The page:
Dumb questions about GMT offset in tm structure

Mark Horton seismo!cbpavo.MIS.OH.ATT.COM!mark
Sun Mar 15 01:13:55 UTC 1987

	Dumb question #1:  what applications use the offset from GMT of
	local time?  (That is, why do we want the offset in the tm
	structure in the first place?)

I've run across it in networking applications, such as mail, netnews,
and transactions.  They get char string date/time info from some
other place (possibly around the world) and have to understand it.

	Dumb question #2:  if there's a way to turn tm structures into
	time_t values, does the ability to do something like
	    offset = time_of_interest -
	    convert_tm_to_gmt(localtime(time_of_interest)); (possibly
	followed by
	    offset = -offset; depending on what sex you think the
	offset should be) obviate the need for a GMT offset element in
	the tm structure?

Partly.  At the higher levels, what I really want to do is things like this:

	Convert gmtime char string to localtime char string
	Convert localtime char string to gmtime char string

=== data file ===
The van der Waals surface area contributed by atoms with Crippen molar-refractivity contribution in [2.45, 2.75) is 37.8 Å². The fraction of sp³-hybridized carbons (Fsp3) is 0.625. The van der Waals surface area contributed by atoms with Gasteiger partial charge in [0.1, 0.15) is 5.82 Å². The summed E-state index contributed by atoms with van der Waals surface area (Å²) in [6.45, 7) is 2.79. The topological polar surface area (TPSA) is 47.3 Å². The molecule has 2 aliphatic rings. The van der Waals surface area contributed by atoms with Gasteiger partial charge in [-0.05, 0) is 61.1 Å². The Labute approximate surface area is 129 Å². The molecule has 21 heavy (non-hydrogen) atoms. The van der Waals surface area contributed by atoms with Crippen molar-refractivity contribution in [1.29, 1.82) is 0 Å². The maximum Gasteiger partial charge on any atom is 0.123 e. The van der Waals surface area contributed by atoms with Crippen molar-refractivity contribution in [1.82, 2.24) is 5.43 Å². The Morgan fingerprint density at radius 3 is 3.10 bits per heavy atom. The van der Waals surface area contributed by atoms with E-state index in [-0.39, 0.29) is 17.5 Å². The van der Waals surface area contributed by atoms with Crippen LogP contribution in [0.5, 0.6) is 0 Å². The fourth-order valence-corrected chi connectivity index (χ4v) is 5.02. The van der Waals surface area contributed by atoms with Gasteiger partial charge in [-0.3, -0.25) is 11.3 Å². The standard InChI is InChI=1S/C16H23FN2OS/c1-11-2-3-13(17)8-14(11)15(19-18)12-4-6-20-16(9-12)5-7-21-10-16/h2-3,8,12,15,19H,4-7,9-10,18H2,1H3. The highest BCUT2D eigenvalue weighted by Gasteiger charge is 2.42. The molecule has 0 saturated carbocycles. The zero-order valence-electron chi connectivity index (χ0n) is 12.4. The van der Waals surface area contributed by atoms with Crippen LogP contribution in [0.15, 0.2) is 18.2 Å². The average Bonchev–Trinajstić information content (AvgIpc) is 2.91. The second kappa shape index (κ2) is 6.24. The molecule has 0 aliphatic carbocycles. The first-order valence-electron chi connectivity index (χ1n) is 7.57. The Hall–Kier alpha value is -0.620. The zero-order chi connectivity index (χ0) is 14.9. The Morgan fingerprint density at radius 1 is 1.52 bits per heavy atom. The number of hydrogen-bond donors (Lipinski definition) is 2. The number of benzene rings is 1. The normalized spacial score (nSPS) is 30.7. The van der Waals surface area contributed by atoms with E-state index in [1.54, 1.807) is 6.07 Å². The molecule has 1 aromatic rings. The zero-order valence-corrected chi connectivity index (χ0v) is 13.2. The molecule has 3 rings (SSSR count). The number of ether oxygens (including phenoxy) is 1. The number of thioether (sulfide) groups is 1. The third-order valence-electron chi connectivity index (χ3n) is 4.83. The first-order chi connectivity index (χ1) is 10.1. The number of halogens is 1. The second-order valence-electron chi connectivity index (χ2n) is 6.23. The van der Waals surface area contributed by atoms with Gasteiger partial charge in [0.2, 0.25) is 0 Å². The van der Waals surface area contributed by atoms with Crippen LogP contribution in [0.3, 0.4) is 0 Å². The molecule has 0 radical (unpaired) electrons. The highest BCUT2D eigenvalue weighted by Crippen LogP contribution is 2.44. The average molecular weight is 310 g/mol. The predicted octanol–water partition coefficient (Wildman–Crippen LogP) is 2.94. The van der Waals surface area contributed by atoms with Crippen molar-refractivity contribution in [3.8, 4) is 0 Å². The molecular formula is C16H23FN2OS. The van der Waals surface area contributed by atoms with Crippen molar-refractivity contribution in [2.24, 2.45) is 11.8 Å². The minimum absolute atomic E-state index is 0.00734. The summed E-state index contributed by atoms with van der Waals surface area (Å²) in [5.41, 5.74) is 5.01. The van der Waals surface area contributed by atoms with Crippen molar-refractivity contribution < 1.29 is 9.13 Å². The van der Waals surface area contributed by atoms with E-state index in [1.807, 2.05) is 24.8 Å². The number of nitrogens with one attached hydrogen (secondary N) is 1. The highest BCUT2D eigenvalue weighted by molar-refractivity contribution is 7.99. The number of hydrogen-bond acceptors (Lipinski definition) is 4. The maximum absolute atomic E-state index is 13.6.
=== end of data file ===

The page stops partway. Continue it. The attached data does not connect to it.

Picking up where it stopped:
Compare two times to see which is older.
	Compare two times to see if one is more than X older or newer
		than the other
	Add or subtract X hours (minutes, days, seconds, years) from a time.

Also, a long isn't enough to handle the times of interest.  Sometimes
we need subsecond precision.  Sometimes we care about things that
happened in the 19th century (birthdates, for example.)

Part of me wonders if a floating type could be used for time_t.
Nobody wants subsecond precision on a birthdate, although they
might want it for times very close to "now".  I guess what I
really want is a floating point where zero means "now", but
that doesn't exactly work out unless you throw in a fixed reference


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